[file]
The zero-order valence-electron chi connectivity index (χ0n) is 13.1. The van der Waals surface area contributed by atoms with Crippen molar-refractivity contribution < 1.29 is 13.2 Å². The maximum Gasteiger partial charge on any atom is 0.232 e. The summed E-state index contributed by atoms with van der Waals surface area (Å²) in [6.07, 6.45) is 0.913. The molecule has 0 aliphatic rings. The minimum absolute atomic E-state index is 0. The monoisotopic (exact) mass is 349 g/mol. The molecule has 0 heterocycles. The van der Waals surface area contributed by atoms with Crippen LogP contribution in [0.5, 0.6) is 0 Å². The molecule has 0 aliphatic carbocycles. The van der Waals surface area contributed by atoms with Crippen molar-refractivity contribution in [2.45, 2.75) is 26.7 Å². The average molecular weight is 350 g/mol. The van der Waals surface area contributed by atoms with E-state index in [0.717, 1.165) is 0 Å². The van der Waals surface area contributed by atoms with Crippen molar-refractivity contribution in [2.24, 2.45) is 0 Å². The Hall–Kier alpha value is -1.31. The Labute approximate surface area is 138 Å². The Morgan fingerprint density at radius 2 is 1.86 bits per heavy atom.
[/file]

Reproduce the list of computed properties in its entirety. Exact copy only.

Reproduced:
The zero-order valence-electron chi connectivity index (χ0n) is 13.1. The van der Waals surface area contributed by atoms with Crippen molar-refractivity contribution < 1.29 is 13.2 Å². The maximum Gasteiger partial charge on any atom is 0.232 e. The summed E-state index contributed by atoms with van der Waals surface area (Å²) in [6.07, 6.45) is 0.913. The molecule has 0 aliphatic rings. The minimum absolute atomic E-state index is 0. The monoisotopic (exact) mass is 349 g/mol. The molecule has 0 heterocycles. The van der Waals surface area contributed by atoms with Crippen LogP contribution in [0.5, 0.6) is 0 Å². The molecule has 0 aliphatic carbocycles. The van der Waals surface area contributed by atoms with Crippen molar-refractivity contribution in [2.45, 2.75) is 26.7 Å². The average molecular weight is 350 g/mol. The van der Waals surface area contributed by atoms with E-state index in [0.717, 1.165) is 0 Å². The van der Waals surface area contributed by atoms with Crippen molar-refractivity contribution in [2.24, 2.45) is 0 Å². The Hall–Kier alpha value is -1.31. The Labute approximate surface area is 138 Å². The Morgan fingerprint density at radius 2 is 1.86 bits per heavy atom.